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@snarfed, no worries; I know you're certainly doing better/more important work in other quarters than this. Besides, I don't just hold my breath waiting for things like this, sometimes I turn blue and fall off my chair... :) maybe I'll finish dusting off some of my rusty coding skills and get around to this myself after a few other itches.

Some of these types of niceties are going to be more "necessary" as IndieWeb Generation 2 starts onboarding heavily...


17w5131: Statistical & Computational Challenges in Large Scale Molecular Biology Workshop @BIRS_Math 3/2017 #ITBio

Arriving in Banff, Alberta Sunday, March 26 and departing Friday March 31, 2017


  • Barbara Engelhardt (Princeton University)
  • Anna Goldenberg (University of Toronto)
  • Manolis Kellis (Massachusetts Institute of Technology)
  • Jacob Laurent (Centre national de la recherche scientifique)
  • Jeff Leek (John Hopkins University)
  • Stephen Montgomery (Stanford University)


Over the past few years, an increasing number of large scale data sets have been made available in molecular biology. GTEx, for example, produced more than 18,000 RNA-Seq assays for multiple tissues in 900 individuals, Mindact generated gene expression data from about 7000 breast tumors in a single study, and 23andMe claims to have sequenced about 900,000 genomes. This growth in the available genomic data is expected to increase our capacity to identify cancer subtypes, regulatory genes, SNPs associated with phenotypes of interest, and biomarkers for many human traits. It also suggests exploring more complex feature representations when analyzing these datasets.

However, increasing the number of samples and features leads to a set of \textbf{interrelated statistical and computational problems}. Accordingly, the objectives of our workshop will be to:

Systematically identify the statistical and computational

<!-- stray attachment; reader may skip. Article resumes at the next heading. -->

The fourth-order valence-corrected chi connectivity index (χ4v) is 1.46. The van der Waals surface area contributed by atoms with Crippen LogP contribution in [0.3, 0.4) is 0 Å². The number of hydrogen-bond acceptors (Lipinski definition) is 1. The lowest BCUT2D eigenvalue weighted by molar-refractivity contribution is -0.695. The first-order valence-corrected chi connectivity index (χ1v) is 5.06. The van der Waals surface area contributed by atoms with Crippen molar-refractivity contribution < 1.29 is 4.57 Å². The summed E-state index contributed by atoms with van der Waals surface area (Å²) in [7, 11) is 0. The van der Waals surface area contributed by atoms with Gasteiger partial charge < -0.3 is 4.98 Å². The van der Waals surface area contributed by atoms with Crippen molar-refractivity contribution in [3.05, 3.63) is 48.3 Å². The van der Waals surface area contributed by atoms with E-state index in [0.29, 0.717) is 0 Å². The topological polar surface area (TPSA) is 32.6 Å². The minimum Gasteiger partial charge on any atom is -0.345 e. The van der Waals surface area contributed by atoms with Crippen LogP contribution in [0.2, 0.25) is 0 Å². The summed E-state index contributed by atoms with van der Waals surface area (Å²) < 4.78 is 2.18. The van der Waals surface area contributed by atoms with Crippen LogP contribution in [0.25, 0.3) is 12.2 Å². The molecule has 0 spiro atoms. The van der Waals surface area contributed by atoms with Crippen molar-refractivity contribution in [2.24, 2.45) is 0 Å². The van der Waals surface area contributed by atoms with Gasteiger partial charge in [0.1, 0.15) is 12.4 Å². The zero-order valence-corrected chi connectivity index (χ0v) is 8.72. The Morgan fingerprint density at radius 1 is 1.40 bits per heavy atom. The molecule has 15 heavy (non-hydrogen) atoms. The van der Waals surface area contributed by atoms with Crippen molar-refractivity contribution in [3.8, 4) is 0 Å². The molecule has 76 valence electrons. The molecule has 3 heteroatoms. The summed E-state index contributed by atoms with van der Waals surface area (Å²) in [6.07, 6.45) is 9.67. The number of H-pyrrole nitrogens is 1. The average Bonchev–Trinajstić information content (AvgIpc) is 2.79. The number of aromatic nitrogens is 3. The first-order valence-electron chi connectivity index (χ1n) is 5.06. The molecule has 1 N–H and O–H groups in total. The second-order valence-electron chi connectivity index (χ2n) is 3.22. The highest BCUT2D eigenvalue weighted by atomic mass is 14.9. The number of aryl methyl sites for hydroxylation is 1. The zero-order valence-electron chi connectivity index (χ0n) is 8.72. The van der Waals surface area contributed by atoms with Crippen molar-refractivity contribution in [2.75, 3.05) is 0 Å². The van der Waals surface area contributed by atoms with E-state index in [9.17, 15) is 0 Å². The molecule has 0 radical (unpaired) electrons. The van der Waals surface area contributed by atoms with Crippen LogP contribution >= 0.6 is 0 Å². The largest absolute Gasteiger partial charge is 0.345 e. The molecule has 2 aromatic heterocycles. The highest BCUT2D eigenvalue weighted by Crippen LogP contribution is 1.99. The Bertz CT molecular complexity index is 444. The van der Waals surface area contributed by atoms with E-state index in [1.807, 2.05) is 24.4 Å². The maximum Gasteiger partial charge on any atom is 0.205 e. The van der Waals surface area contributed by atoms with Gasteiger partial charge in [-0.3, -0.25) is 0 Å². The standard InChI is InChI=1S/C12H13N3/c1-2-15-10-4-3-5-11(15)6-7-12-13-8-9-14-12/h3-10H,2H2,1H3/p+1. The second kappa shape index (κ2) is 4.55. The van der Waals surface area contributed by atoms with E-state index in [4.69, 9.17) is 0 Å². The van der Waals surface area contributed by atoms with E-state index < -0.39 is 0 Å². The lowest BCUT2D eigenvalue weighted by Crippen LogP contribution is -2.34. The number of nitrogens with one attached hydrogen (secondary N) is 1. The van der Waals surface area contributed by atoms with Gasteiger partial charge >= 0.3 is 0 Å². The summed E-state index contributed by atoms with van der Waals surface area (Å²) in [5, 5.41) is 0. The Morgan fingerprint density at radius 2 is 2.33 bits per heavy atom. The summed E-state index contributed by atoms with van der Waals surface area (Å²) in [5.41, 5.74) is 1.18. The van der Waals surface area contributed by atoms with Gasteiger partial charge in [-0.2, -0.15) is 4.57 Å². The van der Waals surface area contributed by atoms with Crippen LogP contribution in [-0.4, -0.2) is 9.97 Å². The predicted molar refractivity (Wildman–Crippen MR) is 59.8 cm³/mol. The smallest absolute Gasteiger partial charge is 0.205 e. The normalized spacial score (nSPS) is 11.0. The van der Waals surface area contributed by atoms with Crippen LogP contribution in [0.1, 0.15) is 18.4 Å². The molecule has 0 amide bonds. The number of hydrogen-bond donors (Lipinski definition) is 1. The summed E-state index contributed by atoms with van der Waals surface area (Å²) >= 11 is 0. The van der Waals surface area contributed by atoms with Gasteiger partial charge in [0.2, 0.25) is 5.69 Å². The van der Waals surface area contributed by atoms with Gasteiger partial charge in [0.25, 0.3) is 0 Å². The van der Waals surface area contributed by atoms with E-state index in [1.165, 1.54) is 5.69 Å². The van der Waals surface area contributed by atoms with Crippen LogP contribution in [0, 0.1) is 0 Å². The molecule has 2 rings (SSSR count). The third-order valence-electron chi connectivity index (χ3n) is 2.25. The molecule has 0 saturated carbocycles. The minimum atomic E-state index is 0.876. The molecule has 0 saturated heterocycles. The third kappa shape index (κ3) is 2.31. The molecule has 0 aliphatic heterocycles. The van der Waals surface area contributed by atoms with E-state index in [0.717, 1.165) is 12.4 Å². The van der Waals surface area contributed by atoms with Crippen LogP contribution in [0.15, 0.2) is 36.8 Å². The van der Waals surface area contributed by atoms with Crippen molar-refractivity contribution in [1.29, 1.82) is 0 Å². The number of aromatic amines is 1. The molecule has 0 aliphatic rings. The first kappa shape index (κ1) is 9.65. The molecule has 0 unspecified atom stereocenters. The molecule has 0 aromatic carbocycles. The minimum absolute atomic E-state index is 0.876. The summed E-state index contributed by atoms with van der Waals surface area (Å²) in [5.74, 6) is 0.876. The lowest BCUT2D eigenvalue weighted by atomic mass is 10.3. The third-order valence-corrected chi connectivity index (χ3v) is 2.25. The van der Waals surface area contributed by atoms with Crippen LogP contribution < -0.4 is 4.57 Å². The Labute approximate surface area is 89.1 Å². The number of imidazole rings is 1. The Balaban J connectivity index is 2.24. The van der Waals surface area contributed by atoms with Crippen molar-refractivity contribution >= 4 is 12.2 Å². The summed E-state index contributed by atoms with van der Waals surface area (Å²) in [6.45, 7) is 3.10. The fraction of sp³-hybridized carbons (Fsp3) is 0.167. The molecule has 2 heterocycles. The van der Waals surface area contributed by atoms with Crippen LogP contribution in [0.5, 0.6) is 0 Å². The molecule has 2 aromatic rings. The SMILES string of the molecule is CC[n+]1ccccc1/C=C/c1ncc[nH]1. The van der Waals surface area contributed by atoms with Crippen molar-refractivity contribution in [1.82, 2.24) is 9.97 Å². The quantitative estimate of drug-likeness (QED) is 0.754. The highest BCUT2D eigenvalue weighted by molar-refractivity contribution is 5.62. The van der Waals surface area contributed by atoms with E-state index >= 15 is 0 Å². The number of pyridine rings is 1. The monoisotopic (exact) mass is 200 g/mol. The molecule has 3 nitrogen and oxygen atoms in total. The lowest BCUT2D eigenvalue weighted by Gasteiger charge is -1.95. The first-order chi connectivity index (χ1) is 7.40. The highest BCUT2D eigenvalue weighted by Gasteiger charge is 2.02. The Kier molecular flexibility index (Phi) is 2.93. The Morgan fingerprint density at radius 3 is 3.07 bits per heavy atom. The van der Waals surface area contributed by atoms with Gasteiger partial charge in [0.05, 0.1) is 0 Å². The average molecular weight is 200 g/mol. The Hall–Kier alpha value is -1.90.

problems arising during the analysis of large scale data in molecular biology;

Bring together experts in computational biology, molecular

biology, computer science, and statistics to propose innovative solutions to these problems, by leveraging recent advances in each of these fields.

Relevance, importance and timeliness

A number of studies generating high throughput molecular data for a large number of biological samples have been completed over the past five years. \textbf{Our workshop is important because the availability of these datasets holds great promises in terms of health improvement and understanding of molecular biology}. First of all, if exploited correctly, larger sample sizes should improve our ability to predict phenotypes of interest from molecular data. This entails very important applications such as improving the survival of cancer patients by better predicting which treatment they should receive, or decreasing bacterial resistances by predicting which antibiotic is efficient against a new strain. Correctly exploiting large scale datasets should also allow us to \textbf{better identify genetic and epigenetic determinants of these phenotypes, yielding a better understanding of human diseases and potentially guiding the development of new treatments and prevention policies}. In particular, more samples should allow the detection of less frequent variants in the human genome, or more complex features involving several modalities (copy number, expression, methylation, etc) associated with diseases. Finally, larger sample sizes should help with essential unsupervised tasks such as the \textbf{inference of regulation networks, or the identification of cancer subtypes}.